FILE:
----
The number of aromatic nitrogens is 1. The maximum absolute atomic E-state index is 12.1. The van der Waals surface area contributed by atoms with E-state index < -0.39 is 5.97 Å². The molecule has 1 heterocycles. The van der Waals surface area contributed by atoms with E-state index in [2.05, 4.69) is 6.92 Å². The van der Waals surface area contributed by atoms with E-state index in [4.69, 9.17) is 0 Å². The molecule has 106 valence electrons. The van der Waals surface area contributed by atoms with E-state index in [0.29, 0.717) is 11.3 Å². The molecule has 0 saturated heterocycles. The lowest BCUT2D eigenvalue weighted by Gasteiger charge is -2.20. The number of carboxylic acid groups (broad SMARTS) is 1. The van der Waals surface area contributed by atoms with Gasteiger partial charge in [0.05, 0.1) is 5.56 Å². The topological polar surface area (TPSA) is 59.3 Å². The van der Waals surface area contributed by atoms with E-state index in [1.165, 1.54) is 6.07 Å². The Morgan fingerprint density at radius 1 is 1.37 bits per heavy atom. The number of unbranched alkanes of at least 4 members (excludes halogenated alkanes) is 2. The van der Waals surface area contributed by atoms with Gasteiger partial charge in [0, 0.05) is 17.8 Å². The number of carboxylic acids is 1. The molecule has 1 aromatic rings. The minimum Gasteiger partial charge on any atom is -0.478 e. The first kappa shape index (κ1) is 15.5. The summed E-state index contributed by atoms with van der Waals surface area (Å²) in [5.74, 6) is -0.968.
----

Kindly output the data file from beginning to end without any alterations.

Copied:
The number of aromatic nitrogens is 1. The maximum absolute atomic E-state index is 12.1. The van der Waals surface area contributed by atoms with E-state index < -0.39 is 5.97 Å². The molecule has 1 heterocycles. The van der Waals surface area contributed by atoms with E-state index in [2.05, 4.69) is 6.92 Å². The van der Waals surface area contributed by atoms with E-state index in [4.69, 9.17) is 0 Å². The molecule has 106 valence electrons. The van der Waals surface area contributed by atoms with E-state index in [0.29, 0.717) is 11.3 Å². The molecule has 0 saturated heterocycles. The lowest BCUT2D eigenvalue weighted by Gasteiger charge is -2.20. The number of carboxylic acid groups (broad SMARTS) is 1. The van der Waals surface area contributed by atoms with Gasteiger partial charge in [0.05, 0.1) is 5.56 Å². The topological polar surface area (TPSA) is 59.3 Å². The van der Waals surface area contributed by atoms with E-state index in [1.165, 1.54) is 6.07 Å². The Morgan fingerprint density at radius 1 is 1.37 bits per heavy atom. The number of unbranched alkanes of at least 4 members (excludes halogenated alkanes) is 2. The van der Waals surface area contributed by atoms with Gasteiger partial charge in [0, 0.05) is 17.8 Å². The number of carboxylic acids is 1. The molecule has 1 aromatic rings. The minimum Gasteiger partial charge on any atom is -0.478 e. The first kappa shape index (κ1) is 15.5. The summed E-state index contributed by atoms with van der Waals surface area (Å²) in [5.74, 6) is -0.968.